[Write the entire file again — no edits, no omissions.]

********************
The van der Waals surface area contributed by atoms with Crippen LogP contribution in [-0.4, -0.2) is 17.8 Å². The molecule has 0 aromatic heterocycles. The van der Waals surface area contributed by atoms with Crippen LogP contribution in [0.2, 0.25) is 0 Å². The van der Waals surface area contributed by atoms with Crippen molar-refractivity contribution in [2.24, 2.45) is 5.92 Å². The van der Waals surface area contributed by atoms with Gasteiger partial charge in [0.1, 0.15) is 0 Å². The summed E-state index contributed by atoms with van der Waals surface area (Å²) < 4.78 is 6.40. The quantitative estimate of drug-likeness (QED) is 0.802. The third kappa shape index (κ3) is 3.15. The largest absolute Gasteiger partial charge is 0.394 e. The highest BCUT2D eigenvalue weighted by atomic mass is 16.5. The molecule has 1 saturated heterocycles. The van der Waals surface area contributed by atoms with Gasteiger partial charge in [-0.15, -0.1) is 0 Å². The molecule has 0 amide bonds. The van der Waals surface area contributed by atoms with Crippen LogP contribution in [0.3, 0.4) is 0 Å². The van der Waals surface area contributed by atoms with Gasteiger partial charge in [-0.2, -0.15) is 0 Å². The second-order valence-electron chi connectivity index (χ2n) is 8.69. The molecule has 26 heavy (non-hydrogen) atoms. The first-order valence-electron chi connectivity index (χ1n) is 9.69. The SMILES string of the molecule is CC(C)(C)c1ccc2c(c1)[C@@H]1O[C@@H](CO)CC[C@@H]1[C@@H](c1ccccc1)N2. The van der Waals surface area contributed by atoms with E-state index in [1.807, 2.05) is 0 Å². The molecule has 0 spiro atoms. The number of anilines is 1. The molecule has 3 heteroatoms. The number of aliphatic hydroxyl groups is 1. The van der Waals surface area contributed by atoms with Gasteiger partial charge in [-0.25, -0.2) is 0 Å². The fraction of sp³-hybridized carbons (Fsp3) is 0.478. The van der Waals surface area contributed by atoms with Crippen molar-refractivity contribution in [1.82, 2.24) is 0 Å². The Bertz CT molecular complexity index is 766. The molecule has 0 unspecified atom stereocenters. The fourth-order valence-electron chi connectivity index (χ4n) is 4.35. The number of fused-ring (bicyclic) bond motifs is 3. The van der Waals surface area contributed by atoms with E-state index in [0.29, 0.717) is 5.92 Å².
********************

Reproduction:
The van der Waals surface area contributed by atoms with Crippen LogP contribution in [-0.4, -0.2) is 17.8 Å². The molecule has 0 aromatic heterocycles. The van der Waals surface area contributed by atoms with Crippen LogP contribution in [0.2, 0.25) is 0 Å². The van der Waals surface area contributed by atoms with Crippen molar-refractivity contribution in [2.24, 2.45) is 5.92 Å². The van der Waals surface area contributed by atoms with Gasteiger partial charge in [0.1, 0.15) is 0 Å². The summed E-state index contributed by atoms with van der Waals surface area (Å²) < 4.78 is 6.40. The quantitative estimate of drug-likeness (QED) is 0.802. The third kappa shape index (κ3) is 3.15. The largest absolute Gasteiger partial charge is 0.394 e. The highest BCUT2D eigenvalue weighted by atomic mass is 16.5. The molecule has 1 saturated heterocycles. The van der Waals surface area contributed by atoms with Gasteiger partial charge in [-0.15, -0.1) is 0 Å². The molecule has 0 amide bonds. The van der Waals surface area contributed by atoms with Crippen LogP contribution in [0.3, 0.4) is 0 Å². The van der Waals surface area contributed by atoms with Gasteiger partial charge in [-0.2, -0.15) is 0 Å². The second-order valence-electron chi connectivity index (χ2n) is 8.69. The molecule has 26 heavy (non-hydrogen) atoms. The first-order valence-electron chi connectivity index (χ1n) is 9.69. The SMILES string of the molecule is CC(C)(C)c1ccc2c(c1)[C@@H]1O[C@@H](CO)CC[C@@H]1[C@@H](c1ccccc1)N2. The van der Waals surface area contributed by atoms with E-state index in [1.807, 2.05) is 0 Å². The molecule has 0 spiro atoms. The number of anilines is 1. The molecule has 3 heteroatoms. The number of aliphatic hydroxyl groups is 1. The van der Waals surface area contributed by atoms with Gasteiger partial charge in [-0.25, -0.2) is 0 Å². The fraction of sp³-hybridized carbons (Fsp3) is 0.478. The van der Waals surface area contributed by atoms with Crippen molar-refractivity contribution in [1.82, 2.24) is 0 Å². The Bertz CT molecular complexity index is 766. The molecule has 0 unspecified atom stereocenters. The fourth-order valence-electron chi connectivity index (χ4n) is 4.35. The number of fused-ring (bicyclic) bond motifs is 3. The van der Waals surface area contributed by atoms with E-state index in [0.29, 0.717) is 5.92 Å².